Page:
Few buildings are as politically fraught as the Palace. It was built on the grave of the Stadtschloss, a Baroque palace that the East Germans demolished in 1950 after denouncing it as a grotesque symbol of nationalist pride. After German reunification, the building's interiors were stripped bare when it was discovered that its steel frame was coated by hazardous asbestos. Its famous starburst-shaped light fixtures, which numbered in the hundreds, were unceremoniously ripped out. Meanwhile, a movement was born to replace it with a new version of what is commonly called the Schloss - a self-conscious re-creation of historical facades, with a conventional interior.
Philipp Oswalt, a 41-year-old architect who helped organize the campaign to save the Palace, has no illusions about its history. He is not blind to the sins of the former East German government. Trying to replicate its original rooms, he admits, would be as false as trying to rebuild the Schloss - a parody of real history.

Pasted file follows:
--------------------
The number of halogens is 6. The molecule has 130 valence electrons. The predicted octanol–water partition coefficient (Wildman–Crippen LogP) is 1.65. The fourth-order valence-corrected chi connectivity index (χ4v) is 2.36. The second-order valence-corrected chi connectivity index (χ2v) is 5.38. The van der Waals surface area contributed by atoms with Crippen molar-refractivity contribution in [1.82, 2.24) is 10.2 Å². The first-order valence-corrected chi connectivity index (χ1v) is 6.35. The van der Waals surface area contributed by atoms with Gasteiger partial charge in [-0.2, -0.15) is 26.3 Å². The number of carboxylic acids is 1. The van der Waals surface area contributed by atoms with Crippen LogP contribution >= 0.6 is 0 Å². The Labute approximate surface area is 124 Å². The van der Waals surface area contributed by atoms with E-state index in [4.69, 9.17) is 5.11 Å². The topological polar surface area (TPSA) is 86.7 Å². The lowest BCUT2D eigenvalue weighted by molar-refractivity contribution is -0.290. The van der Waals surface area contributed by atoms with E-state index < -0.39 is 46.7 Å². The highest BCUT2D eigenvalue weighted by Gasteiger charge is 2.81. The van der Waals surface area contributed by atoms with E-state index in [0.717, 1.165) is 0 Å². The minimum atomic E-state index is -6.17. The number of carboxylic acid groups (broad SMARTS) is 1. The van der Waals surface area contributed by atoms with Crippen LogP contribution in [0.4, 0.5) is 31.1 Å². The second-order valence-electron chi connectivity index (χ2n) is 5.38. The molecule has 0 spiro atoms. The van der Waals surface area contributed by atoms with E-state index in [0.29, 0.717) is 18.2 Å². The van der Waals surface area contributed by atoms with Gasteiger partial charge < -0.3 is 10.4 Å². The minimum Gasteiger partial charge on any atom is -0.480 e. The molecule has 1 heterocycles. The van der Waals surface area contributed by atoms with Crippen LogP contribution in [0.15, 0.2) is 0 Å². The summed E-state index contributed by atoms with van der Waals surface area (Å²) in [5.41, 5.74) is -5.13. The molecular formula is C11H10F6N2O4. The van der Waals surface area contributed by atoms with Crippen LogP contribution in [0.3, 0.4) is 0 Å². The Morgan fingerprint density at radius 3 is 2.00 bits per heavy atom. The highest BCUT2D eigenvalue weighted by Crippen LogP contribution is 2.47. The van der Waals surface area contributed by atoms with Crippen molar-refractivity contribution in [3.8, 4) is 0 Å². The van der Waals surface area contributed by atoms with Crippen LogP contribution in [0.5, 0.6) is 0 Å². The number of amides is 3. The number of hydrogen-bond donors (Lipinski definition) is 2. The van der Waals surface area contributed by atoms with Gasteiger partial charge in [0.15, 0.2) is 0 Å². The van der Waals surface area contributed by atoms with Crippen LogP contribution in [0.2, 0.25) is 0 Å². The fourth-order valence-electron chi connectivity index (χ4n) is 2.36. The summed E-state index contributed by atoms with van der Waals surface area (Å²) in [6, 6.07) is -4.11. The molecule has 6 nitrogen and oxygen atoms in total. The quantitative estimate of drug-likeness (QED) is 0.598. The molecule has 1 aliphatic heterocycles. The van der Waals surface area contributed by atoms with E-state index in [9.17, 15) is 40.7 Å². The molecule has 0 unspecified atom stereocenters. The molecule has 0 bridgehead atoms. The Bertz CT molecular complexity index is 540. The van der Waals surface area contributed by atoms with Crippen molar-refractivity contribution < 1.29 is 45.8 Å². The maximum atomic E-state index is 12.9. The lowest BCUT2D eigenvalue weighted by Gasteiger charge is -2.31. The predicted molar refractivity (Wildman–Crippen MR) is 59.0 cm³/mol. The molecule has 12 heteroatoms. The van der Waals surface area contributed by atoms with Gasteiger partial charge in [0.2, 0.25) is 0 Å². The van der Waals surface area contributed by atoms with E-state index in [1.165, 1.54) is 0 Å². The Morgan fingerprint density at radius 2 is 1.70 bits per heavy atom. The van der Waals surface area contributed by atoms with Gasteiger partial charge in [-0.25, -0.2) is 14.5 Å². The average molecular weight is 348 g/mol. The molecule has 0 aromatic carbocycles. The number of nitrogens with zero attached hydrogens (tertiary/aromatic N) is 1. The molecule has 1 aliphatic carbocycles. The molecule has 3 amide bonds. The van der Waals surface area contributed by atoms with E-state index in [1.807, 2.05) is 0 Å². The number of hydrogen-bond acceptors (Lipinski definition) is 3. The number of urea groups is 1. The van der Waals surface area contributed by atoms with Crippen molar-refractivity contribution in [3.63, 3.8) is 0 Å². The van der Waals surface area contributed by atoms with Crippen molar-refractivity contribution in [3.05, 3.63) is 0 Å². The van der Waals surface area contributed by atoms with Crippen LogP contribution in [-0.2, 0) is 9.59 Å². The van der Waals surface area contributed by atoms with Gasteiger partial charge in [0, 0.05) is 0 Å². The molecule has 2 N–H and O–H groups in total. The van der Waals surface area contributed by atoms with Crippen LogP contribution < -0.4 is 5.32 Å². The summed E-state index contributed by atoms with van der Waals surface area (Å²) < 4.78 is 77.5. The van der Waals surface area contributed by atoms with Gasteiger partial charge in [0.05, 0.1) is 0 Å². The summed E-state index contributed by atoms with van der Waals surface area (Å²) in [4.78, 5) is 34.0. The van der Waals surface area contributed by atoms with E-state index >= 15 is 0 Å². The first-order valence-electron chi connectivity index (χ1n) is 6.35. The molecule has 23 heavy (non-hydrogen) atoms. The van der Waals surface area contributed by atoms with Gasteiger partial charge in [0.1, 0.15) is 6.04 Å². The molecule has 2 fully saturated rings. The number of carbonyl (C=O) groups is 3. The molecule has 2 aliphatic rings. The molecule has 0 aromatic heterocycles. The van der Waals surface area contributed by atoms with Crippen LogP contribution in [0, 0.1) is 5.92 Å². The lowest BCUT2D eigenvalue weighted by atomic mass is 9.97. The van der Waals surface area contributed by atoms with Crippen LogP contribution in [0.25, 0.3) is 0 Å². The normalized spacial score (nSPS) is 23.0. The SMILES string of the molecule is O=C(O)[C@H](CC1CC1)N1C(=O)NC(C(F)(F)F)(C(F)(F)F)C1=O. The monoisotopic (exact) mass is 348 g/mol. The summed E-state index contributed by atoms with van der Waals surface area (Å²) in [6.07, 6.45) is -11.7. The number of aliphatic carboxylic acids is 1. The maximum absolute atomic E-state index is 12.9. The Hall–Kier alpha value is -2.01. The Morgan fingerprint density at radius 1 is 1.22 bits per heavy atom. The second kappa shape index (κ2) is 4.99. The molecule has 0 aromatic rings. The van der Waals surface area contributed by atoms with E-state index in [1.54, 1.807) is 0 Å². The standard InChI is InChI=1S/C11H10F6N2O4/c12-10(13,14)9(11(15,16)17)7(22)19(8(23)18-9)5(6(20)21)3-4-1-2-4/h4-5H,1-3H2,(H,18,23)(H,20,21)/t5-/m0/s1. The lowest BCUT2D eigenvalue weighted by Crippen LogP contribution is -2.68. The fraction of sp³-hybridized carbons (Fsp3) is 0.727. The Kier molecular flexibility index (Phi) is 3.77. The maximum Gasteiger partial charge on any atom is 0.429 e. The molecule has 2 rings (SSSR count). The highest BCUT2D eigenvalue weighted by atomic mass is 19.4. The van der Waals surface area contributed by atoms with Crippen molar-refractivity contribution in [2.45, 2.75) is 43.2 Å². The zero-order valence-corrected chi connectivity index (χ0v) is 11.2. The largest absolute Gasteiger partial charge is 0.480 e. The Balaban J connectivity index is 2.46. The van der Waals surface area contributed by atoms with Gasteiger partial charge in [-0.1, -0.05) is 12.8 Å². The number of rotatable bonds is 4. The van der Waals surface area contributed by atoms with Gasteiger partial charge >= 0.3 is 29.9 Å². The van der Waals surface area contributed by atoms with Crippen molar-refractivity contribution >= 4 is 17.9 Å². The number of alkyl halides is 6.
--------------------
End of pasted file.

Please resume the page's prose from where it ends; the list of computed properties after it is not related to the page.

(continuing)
The Palace of the Republic in 1986.
But Mr. Oswalt does not dismiss the Palace as an architectural embarrassment, as many older conservative architects have done. Along with the parliament, it included a concert hall that was one of the most technologically advanced of its day; its seating could be mechanically reconfigured to suit different events. The building's dazzling public lobby, surrounded by several tiers of restaurants, was once considered the center of social life in East Berlin. With its countless hanging light fixtures, it was as opulent in its way as Lincoln Center - a cultural complex that is also considered by some aesthetes to be in bad taste. And many recall dancing the night away in its underground disco.